Telescopic Fiberglass Masts – A Must for Every Ham

Well, I’ve been settled into my new place for a while now.  I’ve done a little bit of amateur radio (though not much) and embarked on a new project which, although not a ham radio project, is still radio related.  More on that in a subsequent post.

My new digs are in a 100 year-old house with an easy-going landlord.  The landlord part is key, as I have already erected one antenna, and have plans for one or two more.  I’ve often noticed that a shake-up in my lifestyle will cause a change in the interests I pursue, and this move was no exception.  Even though I felt that ham radio was about to take second place to something else, I still wanted to put up some kind of antenna for the HF bands.  A quick scout around the internet led me to the website of The Mast Co (link opens in a new window) with a great selection of telescopic fiberglass poles. The 32 foot heavy duty model seemed ideal for mounting on my balcony and attaching some kind of vertical to  so a few mouse-clicks, a few days of waiting, and an hour fiddling around on the balcony led me to this:

This is the pole in it’s retracted position with the top cap in place. I strapped it to the balcony with large plastic ties that I got from Home Depot. You can see that I’ve used cut-up pieces of old bicycle inner tube to protect the paint finish on the pole from being chafed by the ties and to cushion the pole against the faucet.  This is a first floor balcony at about 11 feet above ground, so the top of the pole is about 43 feet above ground.  The top of the pole is a little higher than the sloping roof of the house and the house is at the top of a small hill (Oakland is quite hilly), which works out quite well.  Anything sitting at the top of the pole (like an antenna) will have a good view of the east bay.

This doesn’t really show you much, but here’s a shot taken from ground level of the pole fully extended:

I ran a length of 26 gauge magnet wire from my window to the top of the pole and then down again to the other end of the balcony – a total length of about 75 feet. As soon as the wire gets through the window into my room it connects to a 4:1 balun after which about 15 feet of RG8 goes to the Z11 tuner and then the radio. I draped about 40 feet of wire around the perimeter of the balcony as a counterpoise and what do you know – it tunes up on all HF bands 80 thru 10.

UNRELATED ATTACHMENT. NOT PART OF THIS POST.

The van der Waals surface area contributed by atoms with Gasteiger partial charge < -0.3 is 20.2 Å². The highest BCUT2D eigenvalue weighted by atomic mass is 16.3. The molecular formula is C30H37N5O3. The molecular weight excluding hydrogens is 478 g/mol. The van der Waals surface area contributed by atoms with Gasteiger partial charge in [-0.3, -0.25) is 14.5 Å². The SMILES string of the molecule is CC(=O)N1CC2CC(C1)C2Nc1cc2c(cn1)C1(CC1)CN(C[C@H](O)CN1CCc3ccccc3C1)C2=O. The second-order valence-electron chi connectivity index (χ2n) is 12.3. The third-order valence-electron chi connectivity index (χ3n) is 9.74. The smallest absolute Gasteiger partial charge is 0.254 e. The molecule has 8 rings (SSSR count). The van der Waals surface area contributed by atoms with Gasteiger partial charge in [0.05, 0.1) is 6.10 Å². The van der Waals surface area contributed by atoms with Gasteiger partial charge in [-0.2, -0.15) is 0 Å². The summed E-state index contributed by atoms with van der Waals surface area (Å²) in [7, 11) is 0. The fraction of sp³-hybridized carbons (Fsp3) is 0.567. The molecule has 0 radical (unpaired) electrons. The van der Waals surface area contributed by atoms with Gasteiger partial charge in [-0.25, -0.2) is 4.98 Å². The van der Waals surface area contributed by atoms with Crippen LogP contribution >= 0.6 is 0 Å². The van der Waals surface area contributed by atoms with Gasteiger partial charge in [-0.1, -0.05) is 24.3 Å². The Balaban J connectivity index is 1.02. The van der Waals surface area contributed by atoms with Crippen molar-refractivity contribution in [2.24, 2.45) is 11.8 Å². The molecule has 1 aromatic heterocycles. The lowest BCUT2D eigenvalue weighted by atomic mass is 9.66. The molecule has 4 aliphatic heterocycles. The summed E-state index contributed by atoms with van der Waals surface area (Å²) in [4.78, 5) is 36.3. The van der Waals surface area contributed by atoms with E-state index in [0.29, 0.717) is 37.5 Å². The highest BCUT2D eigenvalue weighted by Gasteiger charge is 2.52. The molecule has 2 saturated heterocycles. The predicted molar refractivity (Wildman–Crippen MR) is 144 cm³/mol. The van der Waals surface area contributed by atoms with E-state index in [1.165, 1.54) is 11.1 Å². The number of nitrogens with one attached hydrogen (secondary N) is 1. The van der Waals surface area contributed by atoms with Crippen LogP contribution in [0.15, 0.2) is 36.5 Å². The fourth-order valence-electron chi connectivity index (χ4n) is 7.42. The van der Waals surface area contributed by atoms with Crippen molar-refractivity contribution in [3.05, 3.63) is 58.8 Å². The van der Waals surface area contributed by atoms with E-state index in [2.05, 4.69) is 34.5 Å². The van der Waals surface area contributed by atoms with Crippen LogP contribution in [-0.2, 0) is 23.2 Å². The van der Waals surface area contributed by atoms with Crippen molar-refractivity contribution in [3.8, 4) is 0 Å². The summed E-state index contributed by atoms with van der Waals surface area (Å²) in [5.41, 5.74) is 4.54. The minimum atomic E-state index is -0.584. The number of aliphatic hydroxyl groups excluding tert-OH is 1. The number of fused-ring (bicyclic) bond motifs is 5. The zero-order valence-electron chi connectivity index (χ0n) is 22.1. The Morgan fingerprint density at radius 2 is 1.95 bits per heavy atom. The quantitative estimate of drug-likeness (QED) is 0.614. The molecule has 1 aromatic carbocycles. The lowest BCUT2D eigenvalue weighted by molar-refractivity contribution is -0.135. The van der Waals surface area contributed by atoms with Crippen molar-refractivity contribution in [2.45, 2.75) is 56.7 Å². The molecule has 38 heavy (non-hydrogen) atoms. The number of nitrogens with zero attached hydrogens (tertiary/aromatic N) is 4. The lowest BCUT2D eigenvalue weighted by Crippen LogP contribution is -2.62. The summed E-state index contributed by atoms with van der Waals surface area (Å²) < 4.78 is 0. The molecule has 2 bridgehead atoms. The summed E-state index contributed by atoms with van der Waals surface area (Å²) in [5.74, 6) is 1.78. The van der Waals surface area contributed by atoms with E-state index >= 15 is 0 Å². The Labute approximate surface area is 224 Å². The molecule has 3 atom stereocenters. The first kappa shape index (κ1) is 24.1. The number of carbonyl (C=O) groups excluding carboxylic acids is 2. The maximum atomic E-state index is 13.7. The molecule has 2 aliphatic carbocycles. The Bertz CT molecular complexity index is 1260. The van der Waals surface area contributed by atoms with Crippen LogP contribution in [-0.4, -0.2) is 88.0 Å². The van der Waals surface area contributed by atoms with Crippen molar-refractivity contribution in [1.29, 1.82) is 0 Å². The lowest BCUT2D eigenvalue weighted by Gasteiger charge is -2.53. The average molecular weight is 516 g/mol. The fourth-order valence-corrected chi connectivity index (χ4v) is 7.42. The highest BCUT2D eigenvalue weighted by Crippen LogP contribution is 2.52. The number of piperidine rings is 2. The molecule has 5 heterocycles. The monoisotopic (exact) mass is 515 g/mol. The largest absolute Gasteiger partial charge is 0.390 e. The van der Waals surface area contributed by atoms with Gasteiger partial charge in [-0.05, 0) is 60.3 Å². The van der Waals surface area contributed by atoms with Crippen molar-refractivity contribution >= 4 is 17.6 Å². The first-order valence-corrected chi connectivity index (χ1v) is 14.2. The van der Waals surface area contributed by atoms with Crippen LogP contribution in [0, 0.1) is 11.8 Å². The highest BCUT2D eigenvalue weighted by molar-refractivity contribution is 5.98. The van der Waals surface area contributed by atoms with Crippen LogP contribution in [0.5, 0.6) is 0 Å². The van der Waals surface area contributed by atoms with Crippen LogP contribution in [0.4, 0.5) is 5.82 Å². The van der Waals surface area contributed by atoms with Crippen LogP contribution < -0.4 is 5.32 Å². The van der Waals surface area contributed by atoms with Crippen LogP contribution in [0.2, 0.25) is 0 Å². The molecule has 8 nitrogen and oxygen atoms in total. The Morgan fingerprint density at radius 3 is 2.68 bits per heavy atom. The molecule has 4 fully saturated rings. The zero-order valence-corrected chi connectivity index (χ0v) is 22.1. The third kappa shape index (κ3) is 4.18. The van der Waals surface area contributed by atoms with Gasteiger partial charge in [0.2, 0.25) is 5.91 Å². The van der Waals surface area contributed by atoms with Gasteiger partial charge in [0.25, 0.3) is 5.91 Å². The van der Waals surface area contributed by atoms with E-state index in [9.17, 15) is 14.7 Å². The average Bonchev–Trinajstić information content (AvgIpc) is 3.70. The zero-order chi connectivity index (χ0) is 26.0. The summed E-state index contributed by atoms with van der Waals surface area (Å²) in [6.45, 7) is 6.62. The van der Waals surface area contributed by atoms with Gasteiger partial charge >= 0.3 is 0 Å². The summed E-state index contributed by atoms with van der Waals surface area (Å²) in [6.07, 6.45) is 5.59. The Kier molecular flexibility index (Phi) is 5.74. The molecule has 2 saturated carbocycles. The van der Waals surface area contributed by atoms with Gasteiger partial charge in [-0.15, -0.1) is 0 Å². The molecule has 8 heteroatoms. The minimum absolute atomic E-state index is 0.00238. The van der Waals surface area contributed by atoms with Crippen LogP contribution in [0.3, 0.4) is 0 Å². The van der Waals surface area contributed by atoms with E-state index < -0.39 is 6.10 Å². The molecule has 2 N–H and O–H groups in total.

Of course, just because an antenna tunes up doesn’t mean that it radiates well. To this date I haven’t done extensive testing, only having had 4 or 5 QSO’s. The furthest was on 40M (CW of course) with AD5WI in Pea Ridge, AR – a distance of 1547 miles. He gave my 5 watts a 599, so I might be on to something with this antenna.

The great thing about the telescopic pole is that it is very much a multi-purpose item.   According to Henry K4TMC, the proprietor of The Mast Co, this pole can support a lightweight HF dipole fed by RG8X (lightweight meaning made out of fairly light gauge wire with no traps).  You can also support a small beam if you attach it part-way down the mast.  This is a great all-purpose experimental antenna mast. To extend the pole, you just pull out the sections and twist them a little so that they stay extended – they hold together by friction.  It retracts just as easily. My mast has been up continuously for 3 weeks now with no problems. The poles are made to hold windsocks, and this one seems to handle wind quite well, flexing when it gets gusty, but staying up.

There are so many uses I can think of for a lightweight extending pole like this. Because it’s lightweight (5lbs for the heavy duty 32 foot pole), it doesn’t take a whole lot to support it. This particular one will most likely stay on my balcony and be used to support a variety of different antennas.  The next plan is to mount a vertical antenna for the MURS band at the top and use it to test the coverage of a couple of MURS handhelds that will be arriving here in a few days.  My friend lives a mile away and isn’t licensed, so we decided to play around with MURS as a way of keeping in touch.

If you have any questions about this mast, please don’t hesitate to ask.  I’m quite enamored with it. Henry mentions that this particular pole isn’t being made any more so when he runs out of his current stock, that’s it. Think what you could do with a lightweight and very portable 32 foot telescoping mast………


13 thoughts on “Telescopic Fiberglass Masts – A Must for Every Ham

  1. No, it doesn’t have to be that lightweight – at least not for the 40M inverted vee. I used thin insulated stranded wire – about 22 gauge. Mine has white plastic insulation, which seems to be better than darker colors for not standing out too much when viewed against the sky. Instead of using insulators at the antenna ends, they are tied to nylon fishing line (40lB test) – no need for insulators, which saves on weight. I run the RG8X coax down the mast and secure it with velcro straps. This antenna has been up about 6 weeks through some pretty strong winds and hasn’t come down, so it looks like the mast is supporting the weight of the coax and antenna wire fine. For a longer antenna, you might have to use a thinner gauge.

  2. I am weighing my options. I live in Tampa, not deed restrited, but on a very small lot. No trees to speak of, and little room or desire for guy wires. I may just get a trapped vertical, and hang it on a chain link fence ? I really need a self supporting structure to hang an inverted v from. I have been looking at heavy wall PVC Pipe, ever looked at that ?